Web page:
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Between the ages of 30 and 40, James Wolfensohn (MBA ’59) lived a life most would find enviable. An Olympic fencer and graduate of both law and business schools (he cofounded a laundry service at HBS), Wolfensohn landed in London during the “Eurodollar revolution” as a director at the merchant bank Schroders, later to become the very successful president and CEO of its New York–based banking arm, known as Schrobanco. He made friends with some of the most powerful businesspeople and artists of the day. He belonged to exclusive clubs, ate in expensive restaurants, and vacationed in exotic locales with his family.

So it was jarring to read a third of the way through his recent autobiography, A Global Life (PublicAffairs), that Wolfensohn was in despair on his 40th birthday. “I used my birthdays to reflect on my life, and at the end of four decades I felt confused and in some way unfulfilled. I was too busy on all fronts, frenetic in my approach to life, and certainly without balance or vision. All I wanted to do on this occasion was to hide and go to bed.” Thankfully, he chose instead to steer his life in a new direction.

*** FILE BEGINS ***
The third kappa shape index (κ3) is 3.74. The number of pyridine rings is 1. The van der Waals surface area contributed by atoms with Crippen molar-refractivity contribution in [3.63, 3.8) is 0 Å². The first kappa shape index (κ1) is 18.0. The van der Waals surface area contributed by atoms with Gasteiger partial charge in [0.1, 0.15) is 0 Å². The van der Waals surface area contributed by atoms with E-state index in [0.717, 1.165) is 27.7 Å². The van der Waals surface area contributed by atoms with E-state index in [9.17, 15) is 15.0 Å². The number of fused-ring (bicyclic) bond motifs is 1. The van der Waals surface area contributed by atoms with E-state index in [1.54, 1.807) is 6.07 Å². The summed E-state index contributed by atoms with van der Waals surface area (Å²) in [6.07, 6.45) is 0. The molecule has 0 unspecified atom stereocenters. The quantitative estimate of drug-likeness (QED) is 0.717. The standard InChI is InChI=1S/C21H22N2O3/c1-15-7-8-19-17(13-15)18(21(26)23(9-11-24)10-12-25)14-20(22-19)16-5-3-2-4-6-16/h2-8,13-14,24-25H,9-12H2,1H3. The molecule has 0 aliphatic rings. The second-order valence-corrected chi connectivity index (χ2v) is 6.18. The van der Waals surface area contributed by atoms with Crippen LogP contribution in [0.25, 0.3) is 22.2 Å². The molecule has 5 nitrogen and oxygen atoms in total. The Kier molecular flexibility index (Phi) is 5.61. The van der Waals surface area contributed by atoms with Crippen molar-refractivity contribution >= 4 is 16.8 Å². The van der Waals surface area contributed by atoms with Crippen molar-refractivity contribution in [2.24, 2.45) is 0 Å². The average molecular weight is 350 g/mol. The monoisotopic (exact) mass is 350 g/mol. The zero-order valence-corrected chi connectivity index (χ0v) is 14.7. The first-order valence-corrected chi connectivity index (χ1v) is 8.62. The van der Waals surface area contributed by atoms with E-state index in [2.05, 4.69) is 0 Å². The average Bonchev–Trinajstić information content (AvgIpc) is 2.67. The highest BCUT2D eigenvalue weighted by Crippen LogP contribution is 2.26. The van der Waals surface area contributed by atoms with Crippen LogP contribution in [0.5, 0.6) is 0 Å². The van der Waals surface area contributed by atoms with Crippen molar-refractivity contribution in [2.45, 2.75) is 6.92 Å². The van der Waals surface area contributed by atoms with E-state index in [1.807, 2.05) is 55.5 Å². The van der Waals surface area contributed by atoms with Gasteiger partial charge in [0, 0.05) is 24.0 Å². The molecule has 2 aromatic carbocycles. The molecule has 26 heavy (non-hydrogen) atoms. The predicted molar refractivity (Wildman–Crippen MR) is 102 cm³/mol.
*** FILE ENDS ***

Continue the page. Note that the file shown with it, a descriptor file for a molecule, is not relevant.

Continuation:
Over the next three decades, the native Australian would establish himself in investment banking and play a major role in the arts, philanthropy, and even diplomacy, as a special envoy to the Middle East. But he is best remembered for his ten-year run as president of the World Bank.

Taking over a sclerotic, insular institution with 10,000 employees, he remade it into a far more effective organization, championing such causes as debt relief for poor nations and the opening of rich countries’ markets to exports from developing nations. For him and his wife, Elaine, the service was “the most important period in our lives . . . my decade at the Bank was the reason for my life.”

Wolfensohn emerges from these engaging pages as thoughtful, compassionate, hugely entrepreneurial, and very well-connected. But you don’t want to get on his wrong side, as his description of a blowup with an “imperious” Condoleezza Rice demonstrates after she upbraided him and then tried to calm the waters: “I stopped her. ‘I’m 72 years old. I have been negotiating at a reasonably high level for forty years. I know when I am in, and I know when I am out, so please don’t tell me that I am in. Don’t tell me that I’m a trusted adviser.’ ” Spoken like a true player.

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Featured Alumni

Featured Alumni

Class of MBA 1959, Section C

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